In Dazzling Darkness

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Deep midwinter, the dark center of the year,
Wake, O earth, awake,
Out of the hills a star appears,
Here lies the way for pilgrim kings,
Three magi on an ancient path,
Black hours begin their journeyings.

Their star has risen in our hearts,
Empty thrones, abandoning fears,
Out on the hills their journey starts,
In dazzling darkness God appears.
~Judith Bingham “Epiphany”

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…the scent of frankincense
and myrrh
arrives on the wind,
and I long
to breathe deeply,
to divine its trail.
But I know their uses
and cannot bring myself
to breathe deeply enough
to know
whether what comes
is the fragrant welcoming
of birth
or simply covers the stench of death.
These hands
coming toward me,
is it swaddling they carry
or shroud?
~Jan Richardson from Night Visions –searching the shadows of Advent and Christmas

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Unclench your fists

Hold out your hands.

Take mine.

Let us hold each other.

Thus is his Glory Manifest.
~Madeleine L’Engle “Epiphany”

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All this was a long time ago, I remember,
And I would do it again, but set down
This set down
This: were we led all that way for
Birth or Death? There was a Birth, certainly
We had evidence and no doubt. I had seen birth and death,
But had thought they were different; this Birth was
Hard and bitter agony for us, like Death, our death.
~T.S. Eliot from “Journey of the Magi”

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The Christmas season is a wrap, put away for another year.
However, our hearts are not so easily boxed up and stored as the decorations and ornaments of the season.

Our troubles and concerns go on; our frailty a daily reality.
We can be distracted with holidays for a few weeks, but our time here slips away ever more quickly.

The Christmas story is not just about light and birth and joy to the world.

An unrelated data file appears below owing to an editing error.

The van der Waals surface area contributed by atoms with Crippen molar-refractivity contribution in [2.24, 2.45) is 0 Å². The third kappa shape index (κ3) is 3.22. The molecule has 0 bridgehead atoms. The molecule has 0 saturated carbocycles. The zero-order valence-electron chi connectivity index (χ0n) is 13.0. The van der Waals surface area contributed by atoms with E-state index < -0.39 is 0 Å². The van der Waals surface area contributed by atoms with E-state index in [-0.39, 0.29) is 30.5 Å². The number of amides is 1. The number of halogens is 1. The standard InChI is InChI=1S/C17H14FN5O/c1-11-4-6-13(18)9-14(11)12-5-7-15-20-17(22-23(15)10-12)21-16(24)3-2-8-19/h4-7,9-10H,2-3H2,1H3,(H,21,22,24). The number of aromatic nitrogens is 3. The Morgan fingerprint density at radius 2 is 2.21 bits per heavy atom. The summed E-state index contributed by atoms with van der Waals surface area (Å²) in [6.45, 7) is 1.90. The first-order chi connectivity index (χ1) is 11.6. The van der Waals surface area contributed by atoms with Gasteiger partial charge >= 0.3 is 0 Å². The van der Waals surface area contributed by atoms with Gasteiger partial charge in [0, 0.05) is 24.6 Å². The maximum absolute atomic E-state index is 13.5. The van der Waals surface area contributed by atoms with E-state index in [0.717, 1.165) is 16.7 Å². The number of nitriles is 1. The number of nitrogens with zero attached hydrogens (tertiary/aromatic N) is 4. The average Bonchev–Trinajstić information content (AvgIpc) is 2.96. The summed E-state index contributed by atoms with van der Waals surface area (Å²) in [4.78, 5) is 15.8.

It is about how swaddling clothes became a shroud that wrapped Him tight.
There is not one without the other.

God came to be with us;
Delivered so He could deliver.
Planted on and in the earth.
Born so He could die in our place
To leave the linen strips behind, neatly folded.

Christmas:  an unwrapping that frees us forever.
Epiphany: the evidence the Seed has taken root in our hearts.

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God Among Us: A Crown He Bore

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Crowning
The obstetrical term for the final moment of labor
prior to delivery when the topmost portion of the
baby’s head may be seen externally

At the moment of his birth
this baby wore his mother upside down,
wore her ‘round his head like a huge soft hat.

Later, of course, she would see him
under another bloody crown
and they would both be suffering.
But for the time being, it was Mary who labored,
completing the terrible risk of her confinement,
bearing her pain, and her blood.
From within the dark interior of her distress
she was unaware
that she was the crown he bore.
~John Shaw

For what is our hope, our joy,
or the crown in which we will glory
in the presence of our Lord Jesus when he comes?
Is it not you?
Indeed, you are our glory and joy.

1 Thessalonians 2: 19-20

 

At that moment of crowning,
that exquisite pain known by every mother,
there is a sense of inevitability,
of no turning back
and starting over
for deliverer
and delivered.

He is coming,
in glory,
in such certainty,
wearing us
bloodied
as His crown.
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O Savior of our fallen race,
O Brightness of the Father’s face,
O Son who shared the Father’s might
Before the world knew day or night,
O Jesus, very Light of light,
Our constant star in sin’s deep night:
Now hear the prayers Your people pray
Throughout the world this holy day.

Remind us Lord of life and grace
How once, to save our fallen race,
You put our human vesture on
And came to us as Mary’s son.
Today, as year by year its light
Brings to our world a promise bright
One precious truth outshines the sun:
Salvation comes from You alone.

For from the Father’s throne You came,
His banished children to reclaim;
And earth and sea and sky revere
The love of Him who sent You here.
And we are jubilant today,
For You have washed our guilt away.
O hear the glad new song we sing
On this, the birth of Christ our King!

O Savior of our fallen race,
The world will see Your radiant face
For You who came to us before
Will come again and all restore.
Let songs of praise Your name adorn,
O Christ, Redeemer, virgin-born
Whom with the Father we adore
And Holy Spirit evermore. Alleluia!
~6th century Latin Hymn, adapted by Keith and Kristyn Getty

There is no rose of such virtue
As is the Rose that bore Jesu:
Alleluia.
For in this rose was contained
Heaven and earth in a small space.
Wondrous thing. Res miranda.
By that rose we may well see
There is one God in persons three.
Equally formed. Pares forma.
The angels sang; the shepherds, too:
Glory to God in the highest!
Let us rejoice. Gaudeamus.
Leave we all these worldly cares
And follow we this joyful birth.
Let us be transformed. Transeamus.
~Benjamin Britten “There is no rose” from “Ceremony of the Carols”1943

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